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Price getting rid of old water tanks - and children's mural

The track-mounted metal cutter acts like a giant can opener.

Sun Advocate reporter

As the track-hoe's arm was lifted over the intended target, the old Price City water tank, the arm dug into the side of the metal tank, splitting open what for many years held over a million gallons of water for the city.

And just like that, the tanks, an old landmark on the south slope of Wood Hill dating back decades, will soon be no more.

Construction at the site will eventually see all five of the city's water tanks located in the area be torn down and removed, according to Gary Sonntag, Price City public works director. The city has given a period of 90 days to complete the project, but Sonntag said the work should take no longer than a month.

The scrap materials from the water tanks will be purchased by Price Metal Salvage, who presented a bid to the city for $1,000 for the materials which the Price City Council accepted with a unanimous vote at their last city council meeting on Aug. 24.

While the tearing down of the water tanks may mean losing the familiar hillside landmark near Washington Park, the tanks not being in use and the piping and other equipment for the tanks deemed unusable by the city, other avenues including tearing the tanks down for future residential developments was put up for discussion by the city, Tatton said. About five years ago, the city looked at all of the property they owned to be assessed and to determine what could be deemed surplus property.

While the city was waiting to determine the final fate of the water tanks, they looked into the possibility of using the tanks for city storage. However, because of pillars inside and the overall condition of the tanks, that idea was later scrapped, according to Tatton.

"The tanks were basically a dead piece of property for the city," he explained.

Because the tanks were not in use by the city, they also presented a number of safety issues with kids playing in the area and the tanks accumulated their fair share of vandalism, according to Tatton.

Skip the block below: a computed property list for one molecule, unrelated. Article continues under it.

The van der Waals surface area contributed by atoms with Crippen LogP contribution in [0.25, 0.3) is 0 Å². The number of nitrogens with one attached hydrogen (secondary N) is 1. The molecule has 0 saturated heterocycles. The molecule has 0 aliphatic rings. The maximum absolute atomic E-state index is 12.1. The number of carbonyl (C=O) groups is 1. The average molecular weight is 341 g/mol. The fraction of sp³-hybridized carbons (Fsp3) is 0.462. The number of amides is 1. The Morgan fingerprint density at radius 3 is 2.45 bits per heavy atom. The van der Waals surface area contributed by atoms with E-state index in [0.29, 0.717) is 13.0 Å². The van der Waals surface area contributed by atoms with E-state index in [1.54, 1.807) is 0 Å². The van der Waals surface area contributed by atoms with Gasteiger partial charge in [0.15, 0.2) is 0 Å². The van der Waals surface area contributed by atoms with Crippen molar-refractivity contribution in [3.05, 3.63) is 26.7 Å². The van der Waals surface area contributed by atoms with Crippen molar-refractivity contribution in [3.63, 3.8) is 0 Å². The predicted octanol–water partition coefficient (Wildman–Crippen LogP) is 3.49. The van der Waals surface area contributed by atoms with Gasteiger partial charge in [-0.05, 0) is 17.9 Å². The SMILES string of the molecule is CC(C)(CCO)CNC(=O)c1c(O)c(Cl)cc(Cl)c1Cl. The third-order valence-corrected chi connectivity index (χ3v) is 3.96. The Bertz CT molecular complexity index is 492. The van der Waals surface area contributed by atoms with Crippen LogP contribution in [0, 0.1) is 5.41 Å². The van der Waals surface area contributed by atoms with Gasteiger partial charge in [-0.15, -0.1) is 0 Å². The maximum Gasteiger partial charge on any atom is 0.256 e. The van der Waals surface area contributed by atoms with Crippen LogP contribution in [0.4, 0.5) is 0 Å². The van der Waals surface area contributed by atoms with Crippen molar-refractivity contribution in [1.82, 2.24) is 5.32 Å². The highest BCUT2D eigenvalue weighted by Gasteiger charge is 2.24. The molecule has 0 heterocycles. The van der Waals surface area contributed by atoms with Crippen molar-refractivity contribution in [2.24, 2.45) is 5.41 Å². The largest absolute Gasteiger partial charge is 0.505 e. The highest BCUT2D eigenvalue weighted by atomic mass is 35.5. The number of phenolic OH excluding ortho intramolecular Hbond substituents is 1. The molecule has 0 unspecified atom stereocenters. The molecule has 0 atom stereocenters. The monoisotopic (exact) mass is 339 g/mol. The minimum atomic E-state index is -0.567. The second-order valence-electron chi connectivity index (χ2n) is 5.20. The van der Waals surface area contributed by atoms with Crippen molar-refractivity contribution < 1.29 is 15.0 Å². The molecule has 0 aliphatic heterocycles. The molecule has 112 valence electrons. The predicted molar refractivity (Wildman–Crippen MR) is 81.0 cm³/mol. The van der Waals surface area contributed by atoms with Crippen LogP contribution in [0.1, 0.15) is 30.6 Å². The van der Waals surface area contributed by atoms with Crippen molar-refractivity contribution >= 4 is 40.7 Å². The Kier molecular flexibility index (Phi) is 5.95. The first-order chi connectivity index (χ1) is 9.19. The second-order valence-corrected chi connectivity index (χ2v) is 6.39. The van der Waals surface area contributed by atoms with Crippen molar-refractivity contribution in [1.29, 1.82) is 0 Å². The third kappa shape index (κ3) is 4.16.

Any plans for possible residential orientated developments on the land would provide a more productive use of the land for the city and its residents, Tatton said.

The five old water tanks vary in size and were built over the course of many years. The two lower tanks on the land, each with a capacity of 2 million gallons, were built in 1947. The middle tank, with a capacity of 750,000 gallons, is the oldest of the tanks as it was built in 1938. The two upper tanks, one with a capacity of 1 million gallons and the other with 1.5 million gallons, were built in 1958 and 1971 respectively.

The city's current water tanks are located on Wood Hill and near Castle Heights and together they have a capacity of about 13 million gallons, according to Sonntag.

For many people who live in and drive by the area on a regular basis, the tanks also provided an interesting site with murals painted on the outside of the lower tanks. The work on the murals took place back in 2000 when local artist Marcia Vincent and the children of Castleview Hospital employees decorated the tank. The mural was part of the hospital's contribution to the International Days festival for that year. The group planned to keep painting additions to the mural every year after.

No plans were made to save the murals painted on the tank, Sonntag said.

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